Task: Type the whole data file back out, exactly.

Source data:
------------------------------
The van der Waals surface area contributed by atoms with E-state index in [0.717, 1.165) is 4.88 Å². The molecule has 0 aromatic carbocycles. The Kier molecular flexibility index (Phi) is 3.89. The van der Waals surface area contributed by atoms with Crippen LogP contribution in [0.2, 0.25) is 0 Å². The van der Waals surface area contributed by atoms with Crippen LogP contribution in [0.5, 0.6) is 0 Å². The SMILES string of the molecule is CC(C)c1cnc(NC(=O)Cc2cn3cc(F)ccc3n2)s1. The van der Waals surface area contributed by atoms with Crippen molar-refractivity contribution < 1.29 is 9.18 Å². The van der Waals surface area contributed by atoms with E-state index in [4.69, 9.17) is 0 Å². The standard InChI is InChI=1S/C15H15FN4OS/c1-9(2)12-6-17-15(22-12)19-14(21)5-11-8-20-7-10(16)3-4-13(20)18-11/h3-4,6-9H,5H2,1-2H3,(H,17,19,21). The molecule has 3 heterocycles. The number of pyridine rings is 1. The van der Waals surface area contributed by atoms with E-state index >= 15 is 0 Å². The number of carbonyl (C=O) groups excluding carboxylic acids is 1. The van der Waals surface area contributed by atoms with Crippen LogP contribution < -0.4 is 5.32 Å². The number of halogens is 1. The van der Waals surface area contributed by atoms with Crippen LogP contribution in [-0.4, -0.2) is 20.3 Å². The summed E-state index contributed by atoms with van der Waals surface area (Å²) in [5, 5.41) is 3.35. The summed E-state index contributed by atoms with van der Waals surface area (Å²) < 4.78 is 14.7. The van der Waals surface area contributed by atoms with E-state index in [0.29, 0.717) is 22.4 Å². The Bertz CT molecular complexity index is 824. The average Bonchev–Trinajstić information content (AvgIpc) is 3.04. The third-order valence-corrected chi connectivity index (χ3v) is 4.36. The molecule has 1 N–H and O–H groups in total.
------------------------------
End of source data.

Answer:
The van der Waals surface area contributed by atoms with E-state index in [0.717, 1.165) is 4.88 Å². The molecule has 0 aromatic carbocycles. The Kier molecular flexibility index (Phi) is 3.89. The van der Waals surface area contributed by atoms with Crippen LogP contribution in [0.2, 0.25) is 0 Å². The van der Waals surface area contributed by atoms with Crippen LogP contribution in [0.5, 0.6) is 0 Å². The SMILES string of the molecule is CC(C)c1cnc(NC(=O)Cc2cn3cc(F)ccc3n2)s1. The van der Waals surface area contributed by atoms with Crippen molar-refractivity contribution < 1.29 is 9.18 Å². The van der Waals surface area contributed by atoms with E-state index in [4.69, 9.17) is 0 Å². The standard InChI is InChI=1S/C15H15FN4OS/c1-9(2)12-6-17-15(22-12)19-14(21)5-11-8-20-7-10(16)3-4-13(20)18-11/h3-4,6-9H,5H2,1-2H3,(H,17,19,21). The molecule has 3 heterocycles. The number of pyridine rings is 1. The van der Waals surface area contributed by atoms with E-state index >= 15 is 0 Å². The number of carbonyl (C=O) groups excluding carboxylic acids is 1. The van der Waals surface area contributed by atoms with Crippen LogP contribution < -0.4 is 5.32 Å². The number of halogens is 1. The van der Waals surface area contributed by atoms with Crippen LogP contribution in [-0.4, -0.2) is 20.3 Å². The summed E-state index contributed by atoms with van der Waals surface area (Å²) in [5, 5.41) is 3.35. The summed E-state index contributed by atoms with van der Waals surface area (Å²) < 4.78 is 14.7. The van der Waals surface area contributed by atoms with E-state index in [0.29, 0.717) is 22.4 Å². The Bertz CT molecular complexity index is 824. The average Bonchev–Trinajstić information content (AvgIpc) is 3.04. The third-order valence-corrected chi connectivity index (χ3v) is 4.36. The molecule has 1 N–H and O–H groups in total.